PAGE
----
Skip to Main Content

Alzheimer's Disease and Dementia

A Service of the New York State Designated CNY Center of Excellence for Alzheimer's Disease
Three women, seated, lifting hand-weights
photo - woman and older man holding a baby
Photo of four generations of men, oldest man holding baby
Woman and older man chatting at Oaklodge Nursing Home
Woman and older man sitting at a table talking

What is dementia? What is Alzheimer's Disease?

Dementia is a general term for a decline in mental ability that is severe enough to interfere with a person's ability to perform everyday activities.daily life. Alzheimer's disease is the most common cause of dementia. It is a progressive brain disease that damages and destroys brain cells, leading to loss of memory and other brain functions.


Types of dementia 

Alzheimer's disease is the most common type of dementia.  However, there are also several other types of dementia.  Some other types of dementia are:

  • Vascular Dementia
  • Dementia with Lewy Body
  • Mixed Dementia
  • Parkinson’s Disease
  • Frontotemporal Dementia
  • Creutzfeldt-Jakob disease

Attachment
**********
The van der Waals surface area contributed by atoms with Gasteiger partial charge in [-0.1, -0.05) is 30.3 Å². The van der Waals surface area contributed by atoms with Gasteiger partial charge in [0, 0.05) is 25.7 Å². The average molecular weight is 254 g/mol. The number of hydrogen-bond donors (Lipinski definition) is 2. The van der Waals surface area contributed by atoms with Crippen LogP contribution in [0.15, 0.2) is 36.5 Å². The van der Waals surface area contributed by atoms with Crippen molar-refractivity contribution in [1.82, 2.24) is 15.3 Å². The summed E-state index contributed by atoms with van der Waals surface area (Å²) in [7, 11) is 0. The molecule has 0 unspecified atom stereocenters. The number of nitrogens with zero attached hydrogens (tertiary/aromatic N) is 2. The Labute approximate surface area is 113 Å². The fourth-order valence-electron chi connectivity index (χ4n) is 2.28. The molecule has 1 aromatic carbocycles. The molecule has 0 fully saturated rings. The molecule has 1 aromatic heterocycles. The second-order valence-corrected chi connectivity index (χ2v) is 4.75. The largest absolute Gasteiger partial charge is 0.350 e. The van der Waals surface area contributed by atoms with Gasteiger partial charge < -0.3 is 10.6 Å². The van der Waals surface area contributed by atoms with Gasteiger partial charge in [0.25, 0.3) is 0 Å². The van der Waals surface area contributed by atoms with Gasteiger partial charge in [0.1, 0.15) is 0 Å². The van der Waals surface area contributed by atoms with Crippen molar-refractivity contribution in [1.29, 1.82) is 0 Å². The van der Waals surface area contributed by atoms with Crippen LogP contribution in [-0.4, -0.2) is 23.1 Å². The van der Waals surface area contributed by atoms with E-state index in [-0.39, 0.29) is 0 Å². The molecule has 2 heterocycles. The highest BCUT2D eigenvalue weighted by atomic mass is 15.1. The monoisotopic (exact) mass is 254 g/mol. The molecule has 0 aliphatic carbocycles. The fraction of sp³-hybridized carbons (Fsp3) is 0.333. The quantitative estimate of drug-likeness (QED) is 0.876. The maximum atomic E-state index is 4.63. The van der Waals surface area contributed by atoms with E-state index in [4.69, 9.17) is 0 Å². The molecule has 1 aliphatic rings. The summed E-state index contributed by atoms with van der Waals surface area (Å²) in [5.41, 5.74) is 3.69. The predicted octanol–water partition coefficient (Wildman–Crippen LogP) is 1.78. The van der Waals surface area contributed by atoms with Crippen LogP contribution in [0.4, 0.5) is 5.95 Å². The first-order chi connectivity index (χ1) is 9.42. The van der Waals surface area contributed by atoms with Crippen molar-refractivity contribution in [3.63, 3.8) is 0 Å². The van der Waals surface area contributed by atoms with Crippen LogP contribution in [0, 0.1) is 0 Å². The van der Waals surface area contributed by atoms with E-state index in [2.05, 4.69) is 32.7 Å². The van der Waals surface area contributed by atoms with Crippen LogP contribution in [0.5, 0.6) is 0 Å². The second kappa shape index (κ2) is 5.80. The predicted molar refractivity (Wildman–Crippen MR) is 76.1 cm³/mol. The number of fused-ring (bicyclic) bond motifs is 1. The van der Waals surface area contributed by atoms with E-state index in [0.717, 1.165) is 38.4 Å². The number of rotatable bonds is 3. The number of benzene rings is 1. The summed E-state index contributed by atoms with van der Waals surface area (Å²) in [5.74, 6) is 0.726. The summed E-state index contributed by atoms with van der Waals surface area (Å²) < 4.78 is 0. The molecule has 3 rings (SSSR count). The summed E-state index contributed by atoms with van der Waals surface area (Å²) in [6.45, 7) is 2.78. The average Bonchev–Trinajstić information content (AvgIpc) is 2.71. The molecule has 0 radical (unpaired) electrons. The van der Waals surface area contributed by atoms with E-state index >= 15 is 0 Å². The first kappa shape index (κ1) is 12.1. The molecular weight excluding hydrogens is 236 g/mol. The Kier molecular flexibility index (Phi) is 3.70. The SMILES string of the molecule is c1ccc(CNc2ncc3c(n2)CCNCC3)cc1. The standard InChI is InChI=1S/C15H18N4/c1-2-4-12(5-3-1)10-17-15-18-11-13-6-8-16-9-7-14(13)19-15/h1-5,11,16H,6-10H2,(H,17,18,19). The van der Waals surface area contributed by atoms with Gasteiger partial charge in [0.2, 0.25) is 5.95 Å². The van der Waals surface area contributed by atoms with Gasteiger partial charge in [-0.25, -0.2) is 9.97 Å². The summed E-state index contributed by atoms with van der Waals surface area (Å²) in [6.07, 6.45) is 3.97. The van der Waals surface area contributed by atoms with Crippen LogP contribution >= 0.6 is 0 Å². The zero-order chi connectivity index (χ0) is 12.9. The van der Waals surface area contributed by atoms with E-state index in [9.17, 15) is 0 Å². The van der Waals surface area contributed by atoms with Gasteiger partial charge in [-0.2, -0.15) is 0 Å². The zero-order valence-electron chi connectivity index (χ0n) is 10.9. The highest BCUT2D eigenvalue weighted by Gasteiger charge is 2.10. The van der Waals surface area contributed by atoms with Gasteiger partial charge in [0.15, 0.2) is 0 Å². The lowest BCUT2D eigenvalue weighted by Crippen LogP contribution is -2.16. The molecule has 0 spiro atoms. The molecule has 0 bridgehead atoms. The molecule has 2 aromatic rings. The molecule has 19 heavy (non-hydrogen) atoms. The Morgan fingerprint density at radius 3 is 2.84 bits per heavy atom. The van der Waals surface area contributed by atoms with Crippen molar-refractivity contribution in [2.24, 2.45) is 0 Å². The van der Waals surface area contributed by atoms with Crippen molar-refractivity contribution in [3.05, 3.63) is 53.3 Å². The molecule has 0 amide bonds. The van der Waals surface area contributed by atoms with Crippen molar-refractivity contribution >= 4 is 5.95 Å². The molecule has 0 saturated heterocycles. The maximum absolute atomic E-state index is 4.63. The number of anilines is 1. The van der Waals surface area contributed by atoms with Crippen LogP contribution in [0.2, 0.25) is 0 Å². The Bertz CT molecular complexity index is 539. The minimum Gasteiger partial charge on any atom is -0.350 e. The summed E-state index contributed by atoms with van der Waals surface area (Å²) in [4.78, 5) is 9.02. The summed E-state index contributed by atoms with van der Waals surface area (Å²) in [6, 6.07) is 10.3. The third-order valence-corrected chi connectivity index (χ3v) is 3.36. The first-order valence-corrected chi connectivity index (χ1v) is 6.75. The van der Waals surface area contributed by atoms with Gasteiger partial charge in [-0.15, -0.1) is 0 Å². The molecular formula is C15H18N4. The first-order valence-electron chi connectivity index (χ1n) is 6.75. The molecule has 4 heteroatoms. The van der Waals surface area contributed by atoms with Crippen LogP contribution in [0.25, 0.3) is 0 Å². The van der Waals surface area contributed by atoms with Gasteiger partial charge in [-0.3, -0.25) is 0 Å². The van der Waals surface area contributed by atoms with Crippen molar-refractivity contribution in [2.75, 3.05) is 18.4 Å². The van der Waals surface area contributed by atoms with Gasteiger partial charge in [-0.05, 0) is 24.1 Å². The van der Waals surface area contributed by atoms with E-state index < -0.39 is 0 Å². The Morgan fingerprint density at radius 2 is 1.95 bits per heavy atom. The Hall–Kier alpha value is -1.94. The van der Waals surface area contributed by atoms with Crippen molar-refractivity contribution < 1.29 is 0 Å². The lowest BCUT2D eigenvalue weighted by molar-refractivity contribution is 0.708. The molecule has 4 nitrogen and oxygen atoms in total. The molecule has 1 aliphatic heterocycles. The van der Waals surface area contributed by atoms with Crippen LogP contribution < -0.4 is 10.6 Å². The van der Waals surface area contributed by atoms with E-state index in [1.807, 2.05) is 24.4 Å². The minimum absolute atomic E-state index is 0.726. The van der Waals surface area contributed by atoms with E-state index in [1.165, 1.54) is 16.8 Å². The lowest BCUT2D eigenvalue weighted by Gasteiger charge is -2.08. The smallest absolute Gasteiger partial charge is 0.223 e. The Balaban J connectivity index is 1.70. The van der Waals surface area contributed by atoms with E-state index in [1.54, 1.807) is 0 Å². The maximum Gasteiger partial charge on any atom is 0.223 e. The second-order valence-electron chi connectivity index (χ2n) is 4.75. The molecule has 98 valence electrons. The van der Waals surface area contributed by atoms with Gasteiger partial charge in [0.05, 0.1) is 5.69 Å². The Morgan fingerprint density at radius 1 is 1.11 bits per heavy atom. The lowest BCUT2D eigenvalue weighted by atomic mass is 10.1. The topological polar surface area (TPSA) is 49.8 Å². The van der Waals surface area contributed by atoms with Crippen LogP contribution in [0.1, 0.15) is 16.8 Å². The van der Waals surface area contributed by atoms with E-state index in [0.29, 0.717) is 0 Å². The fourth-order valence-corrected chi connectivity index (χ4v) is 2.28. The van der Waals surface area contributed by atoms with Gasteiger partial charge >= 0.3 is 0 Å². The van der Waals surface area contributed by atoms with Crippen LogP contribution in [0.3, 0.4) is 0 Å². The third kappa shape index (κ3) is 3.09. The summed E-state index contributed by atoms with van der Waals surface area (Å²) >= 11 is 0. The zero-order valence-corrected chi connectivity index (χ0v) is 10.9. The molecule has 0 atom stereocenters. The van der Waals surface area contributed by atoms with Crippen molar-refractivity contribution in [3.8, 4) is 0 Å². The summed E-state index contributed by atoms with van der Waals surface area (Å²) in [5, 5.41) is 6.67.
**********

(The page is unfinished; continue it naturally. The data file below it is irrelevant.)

• Normal Pressure Hydrocephalus
  • Huntington’s Disease
  • Wernicke – Korsakoff Syndrome


In the U.S....

  • More than 5 million Americans are currently living with Alzheimer's disease, and this number continues to grow.
  • In 2018, more than 16 million Americans provided unpaid care for people with Alzheimer's disease and other dementias.
  • These unpaid caregivers provided more than 18.5 billion hours of care, valued at $233,900,000,000.

In New York State...

  • There are 400,000 New Yorkers living with Alzheimer's disease or related dementias.
  • Over a million New Yorkers provide 1.2 billion hours of unpaid care for people living with Alzheimer's and dementia.

For information, treatment, and referrals...

Center of Excellence for Alzheimers Disease logo

CNY Center of Excellence for Alzheimer's Disease (CEAD)
Upstate Specialty Services at Harrison Center
Suite A, 550 Harrison Street
Syracuse, NY 13202
Map & directions
Phone: (315) 464-6100